But there’s an interesting side to this disruption. Technology insurgents typically replace blue-collar workers, taking on administrative or manual tasks. In manufacturing, for example, factory robotics have taken over processes that involve physical labor. But in this case, AI is set to replace the “higher value” jobs – things which involve creative thinking, and strategy – all the good stuff, basically.

Imagine a marketing agency, with employees sitting at desks. Every employee has three or four screens, each with their own set of AI agents. Emily, a copywriter, has a content writing AI, an editor, a strategist, and a researcher. After meeting with a client, and delivered a whitepaper brief, Emily can feed the same brief into her researcher AI agent – and give instructions. The researcher AI knows that sources must be from credible organizations and dated in the last two years. And so, the researcher gets to work. Emily then turns to her content writing tool and begins fleshing out parts of the first draft. And so on.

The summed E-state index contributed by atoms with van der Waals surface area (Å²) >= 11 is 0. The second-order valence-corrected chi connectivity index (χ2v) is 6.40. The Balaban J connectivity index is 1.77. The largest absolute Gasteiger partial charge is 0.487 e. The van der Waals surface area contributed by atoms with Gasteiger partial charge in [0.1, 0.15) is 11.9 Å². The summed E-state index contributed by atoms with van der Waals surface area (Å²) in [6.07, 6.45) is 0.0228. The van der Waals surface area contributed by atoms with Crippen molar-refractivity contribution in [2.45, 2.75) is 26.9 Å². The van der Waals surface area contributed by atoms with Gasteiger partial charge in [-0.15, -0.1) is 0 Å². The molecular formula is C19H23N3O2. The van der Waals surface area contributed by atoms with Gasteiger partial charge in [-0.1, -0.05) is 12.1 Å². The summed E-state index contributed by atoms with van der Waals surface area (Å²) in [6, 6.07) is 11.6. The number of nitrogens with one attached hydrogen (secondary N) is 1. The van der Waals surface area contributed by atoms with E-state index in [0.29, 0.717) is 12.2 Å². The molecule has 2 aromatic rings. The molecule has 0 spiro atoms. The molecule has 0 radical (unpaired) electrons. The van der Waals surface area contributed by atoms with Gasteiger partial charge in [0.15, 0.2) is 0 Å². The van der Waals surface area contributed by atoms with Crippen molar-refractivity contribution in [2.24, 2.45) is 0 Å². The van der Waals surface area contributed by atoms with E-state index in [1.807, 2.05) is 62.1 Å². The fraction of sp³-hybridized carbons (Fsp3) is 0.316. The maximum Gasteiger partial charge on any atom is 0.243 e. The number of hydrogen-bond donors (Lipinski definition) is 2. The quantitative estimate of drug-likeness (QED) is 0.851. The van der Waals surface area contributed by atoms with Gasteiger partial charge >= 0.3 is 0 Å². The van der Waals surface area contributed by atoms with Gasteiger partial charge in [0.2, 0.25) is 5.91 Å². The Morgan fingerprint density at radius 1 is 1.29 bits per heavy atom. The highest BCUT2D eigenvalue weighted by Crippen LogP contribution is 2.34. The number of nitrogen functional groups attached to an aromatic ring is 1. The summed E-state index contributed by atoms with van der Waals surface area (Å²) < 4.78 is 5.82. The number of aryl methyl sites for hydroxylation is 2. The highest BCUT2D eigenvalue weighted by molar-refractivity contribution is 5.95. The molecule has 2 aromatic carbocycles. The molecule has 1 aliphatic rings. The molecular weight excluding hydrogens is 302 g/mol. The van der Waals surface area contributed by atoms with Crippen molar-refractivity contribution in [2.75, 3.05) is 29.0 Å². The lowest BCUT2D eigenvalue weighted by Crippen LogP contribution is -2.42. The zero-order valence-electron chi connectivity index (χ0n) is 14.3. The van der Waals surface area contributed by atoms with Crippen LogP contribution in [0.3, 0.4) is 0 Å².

Fifty Five and Five marketing team working at their desks.

Imagine, now, this scenario for each role. Michael, a designer, has his own set of AI agents. Anne Marie, a project manager, has hers. Employees will evolve to have new skills to manage their set of AIs: team management, ability to give directives, multitasking. Agency skillsets will evolve, so that all humans are in a type of management role. And each AI will be a specialist in their own subject, meaning tasks will be performed to the highest possible standard.